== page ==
Creative work is to be encouraged and rewarded, but private motivation must ultimately serve the cause of promoting broad public availability of literature, music and the other arts.
464 U.S. at 431-432, quoting Twentieth Century Music Corp. v. Aiken, 422 U.S. at 156. Thus, copyrights serve not only to "encourage people to devote themselves to intellectual and artistic creation," Goldstein, 412 U.S. at 555, but also "to induce release to the public of the products of [the author's] creative genius." Sony, 464 U.S. at 429, quoting United States v. Paramount Pictures, 334 U.S. 131, 158 (1948); accord, Senate CTEA Hearing at 6 (Statement of Marybeth Peters, Register of Copyrights) ("[C]opyright is granted to promote the public interest by stimulating creativity and by stimulating the dissemination of knowledge."). Because application of the CTEA to pre-existing works is designed to achieve precisely these purposes, plaintiffs' claim that the statute fails to further the purposes of the Copyright Clause is without merit.


Plaintiffs allege that, "[w]hile formally, under each of these extensions, the term is limited, the practice of continually extending copyright terms retroactively means that Congress, in effect, is granting copyright holders more than a 'limited term.'" Am. Compl., ¶ 63. As plaintiffs' allegation acknowledges, it is beyond dispute that the term provided in the CTEA is "limited" to 95 years. Nothing in the Copyright Clause suggests that the Framers intended to impose some fixed, maximum period of years upon copyright protection. Indeed, to the contrary, the express language of the Copyright Clause, which authorizes Congress to provide protection for "limited Times," makes clear that the "the exclusive right shall exist but for a limited period, and that period shall be subject to the discretion of Congress." Pennock & Sellers v. Dialogue, 27 U.S. (2 Pet.) 1, 16 (1829).

Nor does Congress' practice of extending copyright terms "retroactively" violate the Copyright Clause. More than a century ago, the Supreme Court established that the constitutional provision governing patents and copyrights authorizes Congress to enact legislation that is retrospective in its operation: Whether [the plaintiff's] exceptions are well taken or not, must depend on the law as it stood at the emanation of the patent, together with such changes as have been since made; for though they may be retrospective in their operation, that is not a sound objection to their validity; the powers of Congress to legislate upon the subject of patents is plenary by the terms of the Constitution, and as there are no restraints on its exercise, there can be no limitation of their right to modify them at their pleasure, so that they do not take away the rights of property in existing patents. McClurg v. Kingsland, 42 U.S. (1 How.) 202, 206 (1843).

Similarly, Congress has consistently applied changes in copyright terms to pre-existing works with copyrights subsisting at the time the legislation was enacted. See discussion, supra, at 4-11. Indeed, the very first copyright statute enacted in 1790, by its terms, authorized copyrights to be issued for pre-existing works, including works previously published. Act of May 31, 1790, § 1, 1 Stat. 124. As the Supreme Court observed in Burrow-Giles Lithographic Co. v. Sarony:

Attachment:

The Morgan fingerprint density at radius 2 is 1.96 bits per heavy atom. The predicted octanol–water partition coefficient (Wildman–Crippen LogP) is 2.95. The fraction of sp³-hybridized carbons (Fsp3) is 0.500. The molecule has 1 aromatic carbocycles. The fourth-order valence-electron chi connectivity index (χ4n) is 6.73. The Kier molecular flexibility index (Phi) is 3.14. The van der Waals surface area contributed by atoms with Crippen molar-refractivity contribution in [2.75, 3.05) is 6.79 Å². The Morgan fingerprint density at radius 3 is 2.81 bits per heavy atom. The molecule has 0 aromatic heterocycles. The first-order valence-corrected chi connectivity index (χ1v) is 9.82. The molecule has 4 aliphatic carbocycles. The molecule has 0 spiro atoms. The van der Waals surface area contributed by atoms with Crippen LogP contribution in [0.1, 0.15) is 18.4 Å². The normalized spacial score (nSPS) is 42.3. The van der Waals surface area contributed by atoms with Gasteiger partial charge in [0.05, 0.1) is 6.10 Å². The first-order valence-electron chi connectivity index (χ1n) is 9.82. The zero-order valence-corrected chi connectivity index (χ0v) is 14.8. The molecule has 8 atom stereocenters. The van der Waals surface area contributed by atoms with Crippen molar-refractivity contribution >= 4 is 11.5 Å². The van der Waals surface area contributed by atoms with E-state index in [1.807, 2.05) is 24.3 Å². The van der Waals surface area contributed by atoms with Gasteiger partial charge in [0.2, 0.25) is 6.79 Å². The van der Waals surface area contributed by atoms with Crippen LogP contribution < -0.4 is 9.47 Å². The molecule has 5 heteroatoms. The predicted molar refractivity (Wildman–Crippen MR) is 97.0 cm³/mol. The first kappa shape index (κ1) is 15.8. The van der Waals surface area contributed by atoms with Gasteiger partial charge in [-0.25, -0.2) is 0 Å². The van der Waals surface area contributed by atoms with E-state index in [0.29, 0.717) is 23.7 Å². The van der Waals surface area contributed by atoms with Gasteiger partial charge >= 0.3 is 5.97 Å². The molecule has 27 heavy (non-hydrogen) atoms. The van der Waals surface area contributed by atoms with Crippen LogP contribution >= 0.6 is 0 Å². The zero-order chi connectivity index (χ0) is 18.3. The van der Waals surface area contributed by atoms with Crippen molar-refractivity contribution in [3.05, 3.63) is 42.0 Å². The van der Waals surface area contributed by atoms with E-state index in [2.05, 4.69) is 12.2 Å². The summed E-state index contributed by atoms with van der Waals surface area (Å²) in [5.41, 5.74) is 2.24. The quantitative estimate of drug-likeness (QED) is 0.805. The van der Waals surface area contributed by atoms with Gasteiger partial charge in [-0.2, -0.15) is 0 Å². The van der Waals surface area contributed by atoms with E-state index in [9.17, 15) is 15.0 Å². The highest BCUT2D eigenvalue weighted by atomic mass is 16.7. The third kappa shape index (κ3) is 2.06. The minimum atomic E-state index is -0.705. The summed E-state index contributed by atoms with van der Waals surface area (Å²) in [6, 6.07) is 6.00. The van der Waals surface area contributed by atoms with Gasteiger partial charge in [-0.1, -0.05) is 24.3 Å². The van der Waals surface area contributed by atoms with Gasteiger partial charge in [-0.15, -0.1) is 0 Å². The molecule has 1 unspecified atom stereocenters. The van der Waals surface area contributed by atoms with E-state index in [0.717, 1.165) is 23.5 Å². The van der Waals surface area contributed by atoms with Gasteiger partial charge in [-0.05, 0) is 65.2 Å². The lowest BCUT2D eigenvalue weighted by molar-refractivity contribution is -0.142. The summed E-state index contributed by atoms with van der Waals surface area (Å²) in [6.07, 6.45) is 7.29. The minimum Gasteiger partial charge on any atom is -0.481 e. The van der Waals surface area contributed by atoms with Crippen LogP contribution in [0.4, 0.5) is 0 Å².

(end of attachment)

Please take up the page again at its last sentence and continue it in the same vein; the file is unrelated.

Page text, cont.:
The construction placed upon the constitution by the first act of 1790 and the act of 1802, by the men who were contemporary with its formation, many of whom were members of the convention that framed it, is of itself entitled to very great weight, and when it is remembered that the rights thus established have not been disputed during a period of nearly a century, it is almost conclusive.
111 U.S. 53, 57 (1884).
Finally, Congress has not violated the Copyright Clause merely because it has repeatedly amended the term of copyrights. The wording of the reference to "limited Times" in the Copyright Clause is, on its face, designed to allow Congress to make precisely such adjustments, and thereby balance the many different competing interests affected by copyright protection. As the Supreme Court observed in Stewart v. Abend:
This evolution of the duration of copyright protection tellingly illustrates the difficulties Congress faces in attempting to "secur[e] for limited Times to Authors . . . the exclusive Right to their respective Writings. U.S. Const., Art. I, § 8, cl. 8. Absent an explicit statement of congressional intent . . ., it is not our role to alter the delicate balance Congress has labored to achieve.
495 U.S. 207, 230 (1990).1/


Plaintiffs also attack the constitutionality of the CTEA on the ground that the benefits conferred by the Act flow "to someone to whom the creator of the work transferred or sold the rights in the work in a transaction that contemplated a shorter copyright term." Plaintiffs assert that such a result is "outside the constitutional power to grant rights to 'Authors.'" Am. Compl., ¶ 65(b).

The fundamental difficulty with this claim is that the Copyright Act expressly provides that a "[c]opyright in a work protected under this title vests initially in the author or authors of the work." 17 U.S.C. § 201(a). Moreover, the Act invalidates most types of involuntary transfers, id., § 201(e), and generally requires that transfers of copyrights, other than by operation of law, be in writing. Id., § 204(a).

The CTEA does not repeal any of these provisions. Consequently, the benefits of the CTEA's extended copyright term flow to the author and the author's heirs, unless the author exercises (or has exercised) his or her right to transfer those benefits to a third party. 17 U.S.C. § 201(d). Thus, contrary to the claims made by plaintiffs here, the Copyright Act grants to authors the exclusive right to their respective writings. If a third party acquires an interest in that right, other than by operation of law (e.g., through state laws relating to intestate succession), it is due to the action of the author, not that of Congress. As Professor Peter Jaszi explained in response to questions posed by Senator Brown at the Senate hearing: